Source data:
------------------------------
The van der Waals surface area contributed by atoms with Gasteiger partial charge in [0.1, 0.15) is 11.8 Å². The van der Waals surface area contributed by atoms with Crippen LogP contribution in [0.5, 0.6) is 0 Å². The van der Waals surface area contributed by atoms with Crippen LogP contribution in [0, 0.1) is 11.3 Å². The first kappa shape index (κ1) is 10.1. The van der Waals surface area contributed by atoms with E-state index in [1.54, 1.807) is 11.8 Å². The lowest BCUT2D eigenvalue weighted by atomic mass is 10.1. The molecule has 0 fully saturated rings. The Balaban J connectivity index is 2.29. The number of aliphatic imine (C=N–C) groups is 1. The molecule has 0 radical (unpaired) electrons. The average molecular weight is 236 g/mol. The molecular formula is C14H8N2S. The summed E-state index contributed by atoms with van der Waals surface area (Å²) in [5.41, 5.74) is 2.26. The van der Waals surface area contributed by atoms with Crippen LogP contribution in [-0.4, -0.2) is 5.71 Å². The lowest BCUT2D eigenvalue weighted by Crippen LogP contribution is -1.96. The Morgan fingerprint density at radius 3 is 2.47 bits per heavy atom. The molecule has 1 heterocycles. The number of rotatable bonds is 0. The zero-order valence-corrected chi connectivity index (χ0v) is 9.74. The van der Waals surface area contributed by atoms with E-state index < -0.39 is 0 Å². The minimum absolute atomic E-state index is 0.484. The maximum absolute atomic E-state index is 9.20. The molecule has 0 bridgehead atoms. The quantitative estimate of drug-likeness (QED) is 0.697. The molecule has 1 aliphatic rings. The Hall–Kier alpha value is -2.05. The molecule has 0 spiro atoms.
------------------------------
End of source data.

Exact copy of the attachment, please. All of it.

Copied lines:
The van der Waals surface area contributed by atoms with Gasteiger partial charge in [0.1, 0.15) is 11.8 Å². The van der Waals surface area contributed by atoms with Crippen LogP contribution in [0.5, 0.6) is 0 Å². The van der Waals surface area contributed by atoms with Crippen LogP contribution in [0, 0.1) is 11.3 Å². The first kappa shape index (κ1) is 10.1. The van der Waals surface area contributed by atoms with E-state index in [1.54, 1.807) is 11.8 Å². The lowest BCUT2D eigenvalue weighted by atomic mass is 10.1. The molecule has 0 fully saturated rings. The Balaban J connectivity index is 2.29. The number of aliphatic imine (C=N–C) groups is 1. The molecule has 0 radical (unpaired) electrons. The average molecular weight is 236 g/mol. The molecular formula is C14H8N2S. The summed E-state index contributed by atoms with van der Waals surface area (Å²) in [5.41, 5.74) is 2.26. The van der Waals surface area contributed by atoms with Crippen LogP contribution in [-0.4, -0.2) is 5.71 Å². The lowest BCUT2D eigenvalue weighted by Crippen LogP contribution is -1.96. The Morgan fingerprint density at radius 3 is 2.47 bits per heavy atom. The molecule has 1 heterocycles. The number of rotatable bonds is 0. The zero-order valence-corrected chi connectivity index (χ0v) is 9.74. The van der Waals surface area contributed by atoms with E-state index < -0.39 is 0 Å². The minimum absolute atomic E-state index is 0.484. The maximum absolute atomic E-state index is 9.20. The molecule has 0 bridgehead atoms. The quantitative estimate of drug-likeness (QED) is 0.697. The molecule has 1 aliphatic rings. The Hall–Kier alpha value is -2.05. The molecule has 0 spiro atoms.